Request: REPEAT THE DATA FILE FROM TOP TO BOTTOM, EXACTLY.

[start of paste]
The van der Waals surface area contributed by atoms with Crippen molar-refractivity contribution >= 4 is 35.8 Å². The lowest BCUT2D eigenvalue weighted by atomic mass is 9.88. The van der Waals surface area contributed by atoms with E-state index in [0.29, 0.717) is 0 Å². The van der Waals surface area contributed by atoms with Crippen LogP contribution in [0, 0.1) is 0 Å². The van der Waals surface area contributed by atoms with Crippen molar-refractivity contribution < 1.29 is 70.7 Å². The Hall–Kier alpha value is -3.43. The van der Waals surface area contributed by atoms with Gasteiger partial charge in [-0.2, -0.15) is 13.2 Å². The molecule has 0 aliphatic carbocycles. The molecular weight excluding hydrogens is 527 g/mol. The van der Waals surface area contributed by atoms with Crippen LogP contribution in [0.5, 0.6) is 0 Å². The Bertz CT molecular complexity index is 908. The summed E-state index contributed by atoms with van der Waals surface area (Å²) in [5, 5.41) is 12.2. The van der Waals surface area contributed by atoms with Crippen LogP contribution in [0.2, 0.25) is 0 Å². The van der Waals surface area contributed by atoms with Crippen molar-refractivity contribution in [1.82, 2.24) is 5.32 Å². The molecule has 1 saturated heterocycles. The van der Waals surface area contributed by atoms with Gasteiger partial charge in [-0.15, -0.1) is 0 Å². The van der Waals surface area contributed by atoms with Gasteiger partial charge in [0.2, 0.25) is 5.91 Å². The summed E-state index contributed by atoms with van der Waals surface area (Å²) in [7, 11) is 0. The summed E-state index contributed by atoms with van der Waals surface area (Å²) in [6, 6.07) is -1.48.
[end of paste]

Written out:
The van der Waals surface area contributed by atoms with Crippen molar-refractivity contribution >= 4 is 35.8 Å². The lowest BCUT2D eigenvalue weighted by atomic mass is 9.88. The van der Waals surface area contributed by atoms with E-state index in [0.29, 0.717) is 0 Å². The van der Waals surface area contributed by atoms with Crippen LogP contribution in [0, 0.1) is 0 Å². The van der Waals surface area contributed by atoms with Crippen molar-refractivity contribution < 1.29 is 70.7 Å². The Hall–Kier alpha value is -3.43. The van der Waals surface area contributed by atoms with Gasteiger partial charge in [-0.2, -0.15) is 13.2 Å². The molecule has 0 aliphatic carbocycles. The molecular weight excluding hydrogens is 527 g/mol. The van der Waals surface area contributed by atoms with Crippen LogP contribution in [0.5, 0.6) is 0 Å². The Bertz CT molecular complexity index is 908. The summed E-state index contributed by atoms with van der Waals surface area (Å²) in [5, 5.41) is 12.2. The van der Waals surface area contributed by atoms with Crippen LogP contribution in [0.2, 0.25) is 0 Å². The van der Waals surface area contributed by atoms with Crippen molar-refractivity contribution in [1.82, 2.24) is 5.32 Å². The molecule has 1 saturated heterocycles. The van der Waals surface area contributed by atoms with Gasteiger partial charge in [-0.15, -0.1) is 0 Å². The van der Waals surface area contributed by atoms with Gasteiger partial charge in [0.2, 0.25) is 5.91 Å². The summed E-state index contributed by atoms with van der Waals surface area (Å²) in [7, 11) is 0. The summed E-state index contributed by atoms with van der Waals surface area (Å²) in [6, 6.07) is -1.48.